I’m currently looking at this. I’ve been essential since this started, so I’ve still been coming into work. Now it’s looking like I might be laid off or furloughed at the end of this week. If that happens I’ll make more on unemployment than I do for my regular salary (I’m really not underpaid- I live in a low cost of living area)

        So now I’m looking at having come into work for the past two months, potentially exposing myself and my family, and I still might loose my job. And now I’ll only have six weeks to collect that extra $600/wk, whereas if I had been laid off at the beginning I would’ve had longer to save more.

        I’m not trying to discount anyone’s struggle- this isn’t the suffering Olympics- but it’s really hard not to be envious of people who got to stay safe at home and ended up in a better situation than I’ll be.

      2. Bananarama*

        Yeah, I’m thankful to still be employed and able to work from home, but I took a noticeable pay cut for the rest of the year due to my employer’s rolling furlough program. I’ve been desperately trying to keep up my work productivity while having to do crisis online homeschooling for our two elementary school-aged kids mostly on my own, because my husband can’t do his essential healthcare job remotely.

        It’s pretty demoralizing to do all this and know I could *still* find myself laid off – except without the extra $600/week in UI, and after months of constant stress from trying to juggle work and family.

  4. Diahann Carroll*

    But they’re assholes sometimes! And I would sometimes prefer to deal with my asshole coworkers instead. At least most of them know how to spell.

    I’m sorry, OP, but this made me laugh out loud for real. Honestly, I’d be tempted to tell my coworkers exactly this – while taking out the part about them being assholes of course, lol.

    1. EPLawyer*

      I laughed too. You love your kids, but you are honest about them.

      I would go the general “hey it’s stressful for everyone route.” Your coworkers may say they are jealous, but they really don’t want to be in your shoes. They would know this if they thought about the reality instead of “cool money is solved.”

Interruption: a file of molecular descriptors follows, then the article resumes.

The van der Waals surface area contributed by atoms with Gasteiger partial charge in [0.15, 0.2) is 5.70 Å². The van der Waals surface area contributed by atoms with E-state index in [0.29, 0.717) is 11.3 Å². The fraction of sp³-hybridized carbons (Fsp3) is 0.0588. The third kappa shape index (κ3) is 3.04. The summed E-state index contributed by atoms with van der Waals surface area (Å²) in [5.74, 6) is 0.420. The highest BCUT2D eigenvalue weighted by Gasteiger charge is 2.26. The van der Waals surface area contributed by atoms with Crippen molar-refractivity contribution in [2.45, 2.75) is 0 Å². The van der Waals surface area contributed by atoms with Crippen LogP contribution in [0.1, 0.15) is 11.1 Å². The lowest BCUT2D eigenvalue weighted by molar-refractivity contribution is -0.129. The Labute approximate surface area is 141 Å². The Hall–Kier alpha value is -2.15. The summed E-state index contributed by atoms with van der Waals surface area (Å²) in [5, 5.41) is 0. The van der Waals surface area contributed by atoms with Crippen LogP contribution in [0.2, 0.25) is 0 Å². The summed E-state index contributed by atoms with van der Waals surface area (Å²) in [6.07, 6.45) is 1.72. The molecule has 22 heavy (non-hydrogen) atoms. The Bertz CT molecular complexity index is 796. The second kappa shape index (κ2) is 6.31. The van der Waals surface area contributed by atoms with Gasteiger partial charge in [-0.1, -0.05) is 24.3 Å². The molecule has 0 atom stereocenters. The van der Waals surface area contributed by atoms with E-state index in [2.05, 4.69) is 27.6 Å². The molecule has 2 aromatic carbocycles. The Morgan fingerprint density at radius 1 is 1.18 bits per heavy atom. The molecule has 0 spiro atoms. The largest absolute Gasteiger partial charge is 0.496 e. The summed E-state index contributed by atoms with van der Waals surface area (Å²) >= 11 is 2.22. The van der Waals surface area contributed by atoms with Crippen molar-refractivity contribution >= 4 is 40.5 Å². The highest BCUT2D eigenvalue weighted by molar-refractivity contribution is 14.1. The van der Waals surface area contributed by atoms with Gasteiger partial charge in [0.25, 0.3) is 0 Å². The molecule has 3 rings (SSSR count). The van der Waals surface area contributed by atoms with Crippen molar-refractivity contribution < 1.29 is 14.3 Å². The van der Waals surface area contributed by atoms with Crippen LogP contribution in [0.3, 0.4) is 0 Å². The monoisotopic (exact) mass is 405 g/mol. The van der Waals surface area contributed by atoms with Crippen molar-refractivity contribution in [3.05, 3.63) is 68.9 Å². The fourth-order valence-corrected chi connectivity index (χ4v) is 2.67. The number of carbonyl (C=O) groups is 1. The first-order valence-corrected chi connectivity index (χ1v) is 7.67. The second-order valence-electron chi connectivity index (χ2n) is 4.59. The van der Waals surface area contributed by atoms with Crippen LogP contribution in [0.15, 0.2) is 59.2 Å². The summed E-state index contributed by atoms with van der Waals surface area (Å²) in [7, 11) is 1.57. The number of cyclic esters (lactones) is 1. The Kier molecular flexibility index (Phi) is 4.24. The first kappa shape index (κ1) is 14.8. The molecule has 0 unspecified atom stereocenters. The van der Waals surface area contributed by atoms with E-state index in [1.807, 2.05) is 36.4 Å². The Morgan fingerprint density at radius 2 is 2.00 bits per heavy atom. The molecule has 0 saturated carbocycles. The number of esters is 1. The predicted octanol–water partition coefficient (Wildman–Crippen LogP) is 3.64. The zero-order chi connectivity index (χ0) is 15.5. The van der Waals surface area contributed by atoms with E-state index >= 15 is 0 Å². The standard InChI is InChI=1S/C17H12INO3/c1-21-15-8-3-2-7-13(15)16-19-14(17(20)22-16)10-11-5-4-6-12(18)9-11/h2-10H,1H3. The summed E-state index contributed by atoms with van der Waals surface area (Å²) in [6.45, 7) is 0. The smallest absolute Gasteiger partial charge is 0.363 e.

2. Kimmybear*

      I laughed as I love my kiddo but totally get this…and then wanted to know where she has coworkers that can spell :)

      1. OP*

        To be fair, I said “most of them.” The rest of them actually typically come to me for editing, ha!

    3. The Man, Becky Lynch*

      Same! I’m glad that the OP hasn’t lost their sense of humor in this hellhole we’ve found ourselves in.

    4. Turquoisecow*

      I suspect most of my coworkers only know how to spell thanks to spell check, if their general sentence construction is any indication.

    5. LifeBeforeCorona*

      My daughter is working from home and trying to homeschool her 2 “assholes” at the same time. You have my sympathy. The grass is not greener on the other side, it desperately needs to be mowed.

      1. JSPA*

        I’m wondering if, at least relative to other salaries, teachers (who have taken so much flak for 30 years as if they were “overpaid”) will get better salaries and more appreciation again. Or at least (once you figure in needs for distancing) even smaller class sizes and more pay for prep time.

        1. just a random teacher*

          Given that teacher salaries are paid out of state and local tax revenue, I doubt it. Locally, we’ve been told to prepare for massive budget cuts next school year. Rather than the conversations I wish we were having around how to hire (and where to locate classrooms for) the people needed to get class sizes down to something where social distancing would be remotely possible, it’s a case of “what else can we cut to keep class sizes under 40?”

          I suspect that we’re instead going to be expecting the existing teachers to be doing more work (creating both online and staggered in-person versions of everything) for less money.

    6. Fake Old Converse Shoes (not in the US)*

      One of my coworkers (or should I say “cowoers”?) has her 8-year-old glued to her side, and another has one tween and a primary schooler fighting pyhysically over the gaming pc, when they’re not chasing each other through the house.

    7. Midwest writer*

      That line resonated so much. I love my kids, but being home all day with three boys (8, 6 and 2) and trying to keep them busy/distracted and off screens has been so much harder than I realized it would be. All the props to their teachers and daycare providers.

  5. Willow*

    “This is such a hard and stressful situation for everyone, working or not.” This is so, so true, Yes, some people have it worse than others. But this is a traumatic time for everyone. Let’s not play “my pain is worse than yours.” We’re better than that.